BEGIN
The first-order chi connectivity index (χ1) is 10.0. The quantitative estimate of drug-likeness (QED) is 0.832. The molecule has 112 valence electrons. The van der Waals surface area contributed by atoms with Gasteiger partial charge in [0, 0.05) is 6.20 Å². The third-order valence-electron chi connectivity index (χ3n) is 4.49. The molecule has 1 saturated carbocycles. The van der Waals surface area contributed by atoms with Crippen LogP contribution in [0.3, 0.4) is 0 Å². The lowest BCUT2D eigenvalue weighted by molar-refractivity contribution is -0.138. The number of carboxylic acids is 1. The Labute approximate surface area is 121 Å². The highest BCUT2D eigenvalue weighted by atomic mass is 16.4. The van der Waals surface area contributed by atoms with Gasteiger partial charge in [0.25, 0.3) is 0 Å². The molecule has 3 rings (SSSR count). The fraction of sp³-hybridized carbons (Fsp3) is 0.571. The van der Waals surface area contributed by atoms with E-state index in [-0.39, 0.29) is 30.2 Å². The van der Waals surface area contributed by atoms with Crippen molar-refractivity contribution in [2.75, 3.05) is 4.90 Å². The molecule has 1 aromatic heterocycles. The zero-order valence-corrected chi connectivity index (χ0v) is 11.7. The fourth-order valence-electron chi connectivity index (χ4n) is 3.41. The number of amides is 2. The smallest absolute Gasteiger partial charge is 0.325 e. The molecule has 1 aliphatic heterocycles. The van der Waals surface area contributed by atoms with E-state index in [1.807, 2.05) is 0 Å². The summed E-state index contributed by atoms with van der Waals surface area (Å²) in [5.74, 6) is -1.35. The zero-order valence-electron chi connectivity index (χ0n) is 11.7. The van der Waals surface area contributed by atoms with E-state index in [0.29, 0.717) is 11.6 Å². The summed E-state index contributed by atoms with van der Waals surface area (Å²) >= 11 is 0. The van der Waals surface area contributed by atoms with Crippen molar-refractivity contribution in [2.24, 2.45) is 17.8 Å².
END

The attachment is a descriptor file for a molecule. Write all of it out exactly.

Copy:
The first-order chi connectivity index (χ1) is 10.0. The quantitative estimate of drug-likeness (QED) is 0.832. The molecule has 112 valence electrons. The van der Waals surface area contributed by atoms with Gasteiger partial charge in [0, 0.05) is 6.20 Å². The third-order valence-electron chi connectivity index (χ3n) is 4.49. The molecule has 1 saturated carbocycles. The van der Waals surface area contributed by atoms with Crippen LogP contribution in [0.3, 0.4) is 0 Å². The lowest BCUT2D eigenvalue weighted by molar-refractivity contribution is -0.138. The number of carboxylic acids is 1. The Labute approximate surface area is 121 Å². The highest BCUT2D eigenvalue weighted by atomic mass is 16.4. The van der Waals surface area contributed by atoms with Gasteiger partial charge in [0.25, 0.3) is 0 Å². The molecule has 3 rings (SSSR count). The fraction of sp³-hybridized carbons (Fsp3) is 0.571. The van der Waals surface area contributed by atoms with E-state index in [-0.39, 0.29) is 30.2 Å². The van der Waals surface area contributed by atoms with Crippen molar-refractivity contribution in [2.75, 3.05) is 4.90 Å². The molecule has 1 aromatic heterocycles. The zero-order valence-corrected chi connectivity index (χ0v) is 11.7. The fourth-order valence-electron chi connectivity index (χ4n) is 3.41. The number of amides is 2. The smallest absolute Gasteiger partial charge is 0.325 e. The molecule has 1 aliphatic heterocycles. The van der Waals surface area contributed by atoms with E-state index in [1.807, 2.05) is 0 Å². The summed E-state index contributed by atoms with van der Waals surface area (Å²) in [5.74, 6) is -1.35. The zero-order valence-electron chi connectivity index (χ0n) is 11.7. The van der Waals surface area contributed by atoms with E-state index in [0.29, 0.717) is 11.6 Å². The summed E-state index contributed by atoms with van der Waals surface area (Å²) >= 11 is 0. The van der Waals surface area contributed by atoms with Crippen molar-refractivity contribution in [2.24, 2.45) is 17.8 Å².